All field officers were Royal Navy officers as the Royal Navy felt that the ranks of Marine field officers were honorary. This meant, it was not until 1771. This attitude persisted well into the 1800s. During the rest of the 18th century, they served in numerous landings all over the world, the most famous being the landing at Belle Île on the Brittany coast in 1761, they served in the American War of Independence, notably in the Battle of Bunker Hill led by Major John Pitcairn. In 1788 a detachment of four companies of marines, under Major Robert Ross, accompanied the First Fleet to protect a new colony at Botany Bay. Due to an error the Fleet left Portsmouth without its main supply of ammunition, were not resupplied until the Fleet docked in Rio de Janeiro midway through the voyage. Scholars such as Christopher Warren and Seth Carus argue that the Marines deliberately spread smallpox among Australia's indigenous population in order to protect the settlement and respond to an overwhelming strategic threat.
This incident does not appear in contemporaneous government records. Major Ross lost his papers during the shipwreck of HMS Sirius; some researchers associate the indigenous smallpox outbreak with other causes. In 1802 at the instigation of Admiral the Earl St Vincent, they were titled the Royal Marines by King George III; the Royal Marines Artillery was formed as a separate unit in 1804 to man the artillery in bomb ketches. These had been manned by the Army's Royal Regiment of Artillery, but a lawsuit by a Royal Artillery officer resulted in a court decision that Army officers were not subject to Naval orders; as RMA uniforms were the blue of the Royal Regiment of Artillery they were nicknamed the "Blue Marines" and the infantry element, who wore the scarlet uniforms of the British infantry, became known as the "Red Marines" given the semi-derogatory nickname "Lobsters" by sailors. A fourth division of the Royal Marines, headquartered at Woolwich, was formed in 1805. During the Napoleonic Wars the Royal Marines participated in every notable naval battle on board the Royal Navy's ships and took part in multiple amphibious actions.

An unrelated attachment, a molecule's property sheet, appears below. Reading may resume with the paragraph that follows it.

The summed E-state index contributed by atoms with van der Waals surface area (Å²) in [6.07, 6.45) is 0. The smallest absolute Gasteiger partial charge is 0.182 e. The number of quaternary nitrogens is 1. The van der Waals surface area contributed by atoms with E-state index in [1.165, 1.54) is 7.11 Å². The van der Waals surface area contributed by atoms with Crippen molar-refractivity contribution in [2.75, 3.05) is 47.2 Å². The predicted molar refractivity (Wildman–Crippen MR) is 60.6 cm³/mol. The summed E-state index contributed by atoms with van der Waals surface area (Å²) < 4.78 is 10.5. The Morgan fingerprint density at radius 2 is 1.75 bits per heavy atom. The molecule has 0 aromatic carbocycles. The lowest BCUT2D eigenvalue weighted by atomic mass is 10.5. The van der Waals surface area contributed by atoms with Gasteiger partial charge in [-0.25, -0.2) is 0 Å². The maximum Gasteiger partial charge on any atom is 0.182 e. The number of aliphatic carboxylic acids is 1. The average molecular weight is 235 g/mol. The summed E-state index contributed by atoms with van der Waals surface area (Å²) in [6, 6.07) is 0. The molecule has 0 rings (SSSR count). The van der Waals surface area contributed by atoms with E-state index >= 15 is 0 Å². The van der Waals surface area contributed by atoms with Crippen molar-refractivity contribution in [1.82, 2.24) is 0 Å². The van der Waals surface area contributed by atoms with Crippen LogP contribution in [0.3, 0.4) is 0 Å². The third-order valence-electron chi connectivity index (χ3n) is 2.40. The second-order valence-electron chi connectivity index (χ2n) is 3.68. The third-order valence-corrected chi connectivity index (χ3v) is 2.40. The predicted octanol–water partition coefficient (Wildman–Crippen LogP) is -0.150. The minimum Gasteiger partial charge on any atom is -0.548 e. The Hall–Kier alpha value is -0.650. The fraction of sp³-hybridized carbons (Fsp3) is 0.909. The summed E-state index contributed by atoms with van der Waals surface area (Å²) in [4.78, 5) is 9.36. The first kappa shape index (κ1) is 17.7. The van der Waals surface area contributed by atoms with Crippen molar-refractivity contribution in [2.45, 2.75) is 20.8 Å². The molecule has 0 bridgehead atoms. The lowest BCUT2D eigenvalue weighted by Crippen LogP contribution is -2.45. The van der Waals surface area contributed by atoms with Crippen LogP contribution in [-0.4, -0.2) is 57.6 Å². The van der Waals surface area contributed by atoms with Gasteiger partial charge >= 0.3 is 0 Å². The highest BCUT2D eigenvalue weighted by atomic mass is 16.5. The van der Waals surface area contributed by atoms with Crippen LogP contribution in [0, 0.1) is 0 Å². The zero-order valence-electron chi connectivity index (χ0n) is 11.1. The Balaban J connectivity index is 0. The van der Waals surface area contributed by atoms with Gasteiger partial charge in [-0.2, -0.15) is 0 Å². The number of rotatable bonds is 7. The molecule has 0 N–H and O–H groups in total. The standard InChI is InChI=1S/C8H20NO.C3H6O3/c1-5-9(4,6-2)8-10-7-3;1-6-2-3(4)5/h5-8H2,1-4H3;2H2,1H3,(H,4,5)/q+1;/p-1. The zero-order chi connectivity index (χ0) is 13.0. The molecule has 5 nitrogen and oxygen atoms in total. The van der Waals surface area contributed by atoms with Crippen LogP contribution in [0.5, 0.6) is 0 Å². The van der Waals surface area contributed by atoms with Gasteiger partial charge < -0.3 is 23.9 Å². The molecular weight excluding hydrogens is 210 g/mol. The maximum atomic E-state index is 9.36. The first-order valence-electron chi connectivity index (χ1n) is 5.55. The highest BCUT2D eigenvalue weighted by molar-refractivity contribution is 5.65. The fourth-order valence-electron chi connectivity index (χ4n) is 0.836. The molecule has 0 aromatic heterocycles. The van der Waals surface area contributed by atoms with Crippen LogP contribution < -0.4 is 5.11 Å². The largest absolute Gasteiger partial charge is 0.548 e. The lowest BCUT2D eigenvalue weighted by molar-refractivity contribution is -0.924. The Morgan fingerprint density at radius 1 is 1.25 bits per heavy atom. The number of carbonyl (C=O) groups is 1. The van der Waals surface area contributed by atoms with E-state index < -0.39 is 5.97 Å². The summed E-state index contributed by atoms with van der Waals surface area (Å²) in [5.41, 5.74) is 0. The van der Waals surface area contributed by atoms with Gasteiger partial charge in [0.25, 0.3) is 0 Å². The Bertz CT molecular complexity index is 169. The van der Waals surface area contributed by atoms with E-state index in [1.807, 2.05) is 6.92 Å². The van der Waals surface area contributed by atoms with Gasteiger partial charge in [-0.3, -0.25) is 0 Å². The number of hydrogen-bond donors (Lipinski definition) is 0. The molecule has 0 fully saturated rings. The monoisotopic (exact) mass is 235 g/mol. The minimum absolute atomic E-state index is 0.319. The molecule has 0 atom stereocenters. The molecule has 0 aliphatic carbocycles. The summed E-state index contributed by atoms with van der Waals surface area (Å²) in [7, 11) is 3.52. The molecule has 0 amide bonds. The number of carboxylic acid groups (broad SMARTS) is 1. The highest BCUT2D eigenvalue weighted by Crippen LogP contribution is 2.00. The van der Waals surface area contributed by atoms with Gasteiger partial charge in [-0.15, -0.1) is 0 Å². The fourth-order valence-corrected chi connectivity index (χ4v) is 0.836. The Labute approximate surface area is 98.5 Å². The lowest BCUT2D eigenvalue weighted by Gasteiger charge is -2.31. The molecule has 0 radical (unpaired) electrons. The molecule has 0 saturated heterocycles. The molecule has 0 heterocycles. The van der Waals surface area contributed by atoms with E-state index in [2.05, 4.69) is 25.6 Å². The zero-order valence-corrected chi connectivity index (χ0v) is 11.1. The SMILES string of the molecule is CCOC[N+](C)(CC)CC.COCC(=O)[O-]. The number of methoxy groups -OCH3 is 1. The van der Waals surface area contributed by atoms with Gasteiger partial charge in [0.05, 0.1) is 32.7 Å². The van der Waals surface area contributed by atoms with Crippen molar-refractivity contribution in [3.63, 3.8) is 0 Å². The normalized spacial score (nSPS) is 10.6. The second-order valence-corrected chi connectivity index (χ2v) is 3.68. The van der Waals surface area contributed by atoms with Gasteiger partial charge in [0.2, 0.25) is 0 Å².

Marines had a dual function aboard ships of the Royal Navy in this period. In the Caribbean theatre volunteers from freed French slaves on Marie-Galante were used to form Sir Alexander Cochrane's first Corps of Colonial Marines; these men bolstered the ranks. This practice was repeated during the War of 1812, where escaped American slaves were formed into Cochrane's second Corps of Colonial Marines; these men were commanded by Royal Marines officers and fought alongside their regular Royal Marines counterparts at the Battle of Bladensburg. Throughout the war Royal Marines units raided up and down the east coast of America including up the Penobscot River and in the Chesapeake Bay, they fought in the Battle of New Orleans and helped capture Fort Bowyer in Mobile Bay in what was the last action of the war. In 1855 the infantry forces were renamed the Royal Marines Light Infantry. During the Crimean War in 1854 and 1855, three Royal Marines earned the Victoria Cross, two in